VIDA brings together student activists

Student activists gathered for a conference on social justice and student empowerment in the Riverside room of the Student Center on Friday, March 16.
The Vasconcellos Institute for Democracy in Action (VIDA) hosted the Student Voices United for Change conference for dozens of students on De Anza College’s campus.
VIDA is a civic engagement office on campus which aims to enable students to make a difference in their community for themselves and for others.
Cynthia Kaufman, Director of VIDA says there is a powerful group of students who want to be activists in their communities.
“The idea of the conference really is to increase the sense of community and also the skills within that community,” said Kaufman.
The conference featured guest speakers performing spoken word about activism and social justice and interns from the VIDA office facilitating a group activity about oppression.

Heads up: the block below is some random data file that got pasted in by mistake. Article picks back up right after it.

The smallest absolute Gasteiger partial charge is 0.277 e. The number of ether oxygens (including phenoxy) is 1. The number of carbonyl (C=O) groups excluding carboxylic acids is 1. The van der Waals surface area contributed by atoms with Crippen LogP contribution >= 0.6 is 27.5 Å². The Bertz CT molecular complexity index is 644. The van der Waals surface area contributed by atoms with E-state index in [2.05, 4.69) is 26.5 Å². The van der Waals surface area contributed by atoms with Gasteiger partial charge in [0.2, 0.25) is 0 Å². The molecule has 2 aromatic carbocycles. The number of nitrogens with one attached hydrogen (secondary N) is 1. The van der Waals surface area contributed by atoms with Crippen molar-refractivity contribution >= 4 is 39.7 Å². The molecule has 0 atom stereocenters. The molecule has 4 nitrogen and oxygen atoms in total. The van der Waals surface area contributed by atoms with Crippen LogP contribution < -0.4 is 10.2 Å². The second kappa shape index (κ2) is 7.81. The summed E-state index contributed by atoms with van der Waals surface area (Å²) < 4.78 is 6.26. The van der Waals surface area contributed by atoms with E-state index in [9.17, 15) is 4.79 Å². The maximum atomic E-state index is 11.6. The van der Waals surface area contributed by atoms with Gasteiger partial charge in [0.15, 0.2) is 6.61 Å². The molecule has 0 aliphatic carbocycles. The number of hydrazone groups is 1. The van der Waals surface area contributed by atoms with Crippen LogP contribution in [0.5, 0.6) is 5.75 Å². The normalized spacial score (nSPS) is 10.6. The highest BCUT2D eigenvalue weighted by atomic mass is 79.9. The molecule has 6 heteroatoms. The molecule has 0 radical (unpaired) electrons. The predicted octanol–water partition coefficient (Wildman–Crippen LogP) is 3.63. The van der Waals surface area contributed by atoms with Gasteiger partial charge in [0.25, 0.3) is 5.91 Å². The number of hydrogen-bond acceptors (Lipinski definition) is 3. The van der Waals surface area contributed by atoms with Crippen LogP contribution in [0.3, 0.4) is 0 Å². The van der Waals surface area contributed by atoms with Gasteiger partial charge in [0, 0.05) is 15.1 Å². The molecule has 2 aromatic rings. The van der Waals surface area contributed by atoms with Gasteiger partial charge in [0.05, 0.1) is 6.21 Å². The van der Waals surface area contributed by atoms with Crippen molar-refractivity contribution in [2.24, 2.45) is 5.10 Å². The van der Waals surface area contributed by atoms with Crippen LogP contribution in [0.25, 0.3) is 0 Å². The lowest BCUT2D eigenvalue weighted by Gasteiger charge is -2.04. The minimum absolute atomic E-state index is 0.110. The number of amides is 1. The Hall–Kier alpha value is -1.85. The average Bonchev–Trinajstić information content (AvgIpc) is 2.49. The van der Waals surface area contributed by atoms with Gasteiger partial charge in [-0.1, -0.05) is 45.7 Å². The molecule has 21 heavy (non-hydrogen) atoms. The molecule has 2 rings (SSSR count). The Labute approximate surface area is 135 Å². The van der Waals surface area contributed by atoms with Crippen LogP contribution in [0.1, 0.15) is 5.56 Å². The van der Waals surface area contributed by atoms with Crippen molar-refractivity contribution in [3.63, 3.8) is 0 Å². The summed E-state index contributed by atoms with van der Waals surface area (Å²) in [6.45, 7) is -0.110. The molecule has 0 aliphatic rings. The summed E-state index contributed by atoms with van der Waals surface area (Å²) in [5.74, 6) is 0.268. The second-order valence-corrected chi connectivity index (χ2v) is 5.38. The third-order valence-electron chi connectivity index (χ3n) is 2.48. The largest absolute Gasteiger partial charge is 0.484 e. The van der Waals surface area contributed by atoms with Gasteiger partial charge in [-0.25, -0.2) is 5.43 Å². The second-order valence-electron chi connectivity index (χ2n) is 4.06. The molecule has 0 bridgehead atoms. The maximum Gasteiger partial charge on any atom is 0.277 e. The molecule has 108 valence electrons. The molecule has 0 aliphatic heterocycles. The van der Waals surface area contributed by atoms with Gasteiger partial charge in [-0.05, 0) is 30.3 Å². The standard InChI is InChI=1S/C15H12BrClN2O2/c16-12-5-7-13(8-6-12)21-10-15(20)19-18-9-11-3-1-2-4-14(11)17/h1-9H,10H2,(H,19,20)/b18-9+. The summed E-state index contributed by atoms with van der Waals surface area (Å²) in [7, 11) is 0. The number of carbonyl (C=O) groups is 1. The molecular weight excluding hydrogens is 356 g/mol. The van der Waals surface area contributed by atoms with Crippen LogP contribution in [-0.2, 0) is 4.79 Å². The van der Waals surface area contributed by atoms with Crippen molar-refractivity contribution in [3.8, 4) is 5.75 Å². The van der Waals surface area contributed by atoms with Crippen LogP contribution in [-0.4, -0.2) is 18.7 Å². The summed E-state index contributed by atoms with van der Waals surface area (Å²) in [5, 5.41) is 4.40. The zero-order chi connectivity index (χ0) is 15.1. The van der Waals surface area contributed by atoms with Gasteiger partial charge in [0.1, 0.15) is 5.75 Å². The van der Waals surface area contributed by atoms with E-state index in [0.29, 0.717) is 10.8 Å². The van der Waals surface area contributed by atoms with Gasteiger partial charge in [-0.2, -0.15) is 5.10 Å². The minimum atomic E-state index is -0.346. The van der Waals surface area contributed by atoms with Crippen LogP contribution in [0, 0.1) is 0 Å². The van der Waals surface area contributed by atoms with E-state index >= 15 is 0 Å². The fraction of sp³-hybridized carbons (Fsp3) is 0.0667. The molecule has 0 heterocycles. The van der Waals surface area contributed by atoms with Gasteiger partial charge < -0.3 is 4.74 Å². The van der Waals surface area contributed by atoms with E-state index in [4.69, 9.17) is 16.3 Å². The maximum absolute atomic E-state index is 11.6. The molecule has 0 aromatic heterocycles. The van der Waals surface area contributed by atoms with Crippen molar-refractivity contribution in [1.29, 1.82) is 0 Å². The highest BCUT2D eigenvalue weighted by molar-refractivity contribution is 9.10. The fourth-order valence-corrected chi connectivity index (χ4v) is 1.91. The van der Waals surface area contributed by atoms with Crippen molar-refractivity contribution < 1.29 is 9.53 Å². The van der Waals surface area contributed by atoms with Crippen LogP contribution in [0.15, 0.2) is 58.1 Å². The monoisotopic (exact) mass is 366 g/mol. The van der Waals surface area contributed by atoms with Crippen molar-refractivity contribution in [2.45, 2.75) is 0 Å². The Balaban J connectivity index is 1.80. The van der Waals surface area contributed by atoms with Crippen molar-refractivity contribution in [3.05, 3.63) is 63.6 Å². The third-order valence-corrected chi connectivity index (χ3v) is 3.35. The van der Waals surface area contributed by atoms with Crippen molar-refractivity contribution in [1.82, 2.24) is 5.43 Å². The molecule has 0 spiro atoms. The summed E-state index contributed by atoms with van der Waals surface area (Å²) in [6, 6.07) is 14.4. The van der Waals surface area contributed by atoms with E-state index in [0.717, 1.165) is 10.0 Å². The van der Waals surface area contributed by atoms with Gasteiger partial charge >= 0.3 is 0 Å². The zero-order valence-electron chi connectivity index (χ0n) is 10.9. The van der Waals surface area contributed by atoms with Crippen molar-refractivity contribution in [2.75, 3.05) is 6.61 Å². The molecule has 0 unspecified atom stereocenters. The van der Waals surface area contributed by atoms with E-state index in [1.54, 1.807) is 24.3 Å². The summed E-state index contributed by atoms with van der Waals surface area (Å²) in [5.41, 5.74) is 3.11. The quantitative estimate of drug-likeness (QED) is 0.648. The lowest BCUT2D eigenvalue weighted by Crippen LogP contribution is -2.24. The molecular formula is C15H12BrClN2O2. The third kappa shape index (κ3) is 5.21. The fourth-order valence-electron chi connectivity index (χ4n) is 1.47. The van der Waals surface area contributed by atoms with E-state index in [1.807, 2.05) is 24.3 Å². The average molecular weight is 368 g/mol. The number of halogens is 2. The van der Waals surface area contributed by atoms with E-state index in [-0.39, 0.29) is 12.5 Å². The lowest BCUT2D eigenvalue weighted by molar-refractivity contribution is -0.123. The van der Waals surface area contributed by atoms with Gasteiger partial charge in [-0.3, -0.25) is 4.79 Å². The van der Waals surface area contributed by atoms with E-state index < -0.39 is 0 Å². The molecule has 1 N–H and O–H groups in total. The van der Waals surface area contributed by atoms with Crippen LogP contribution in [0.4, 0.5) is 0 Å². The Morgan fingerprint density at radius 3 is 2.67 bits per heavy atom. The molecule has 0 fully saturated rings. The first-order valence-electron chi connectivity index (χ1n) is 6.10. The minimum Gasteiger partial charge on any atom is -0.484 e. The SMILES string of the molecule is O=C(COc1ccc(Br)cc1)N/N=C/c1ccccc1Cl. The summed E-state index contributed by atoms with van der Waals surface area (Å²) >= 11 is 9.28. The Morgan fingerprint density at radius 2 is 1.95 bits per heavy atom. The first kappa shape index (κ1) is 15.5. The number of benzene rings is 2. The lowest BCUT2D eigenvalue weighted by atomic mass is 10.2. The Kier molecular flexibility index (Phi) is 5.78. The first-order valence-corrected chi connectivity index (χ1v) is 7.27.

Another theme of the conference, according to Kaufman was mental health and self care.
“Sometimes when students get into activism and they start doing things, they forget about their school work, they forget about their sleep, and that sort of thing,” said Kaufman, “so, it’s to kind of create a really healthy culture of caring about each other, caring about yourself, and doing the work in kind of the most positive ways possible.”
One of the speakers, VIDA intern and De Anza student is Mako Mori, 22, political science major, said the conference was also a way to ask students what is missing on campus in civic engagement.
“I’m speaking on power and privilege, and that’s something very personal to me,” said Mori, “that’s something that I feel I’ve grown a lot from ever since my time at De Anza.”
The conference welcomed seasoned student activists as well as those who are new to it and focused on introducing terms and concepts to the group.
“I’m really passionate about social justice and equal rights for everyone and I want to be involved in trying to help everyone have the same voice,” said Sepand Rouz, 18, economics major.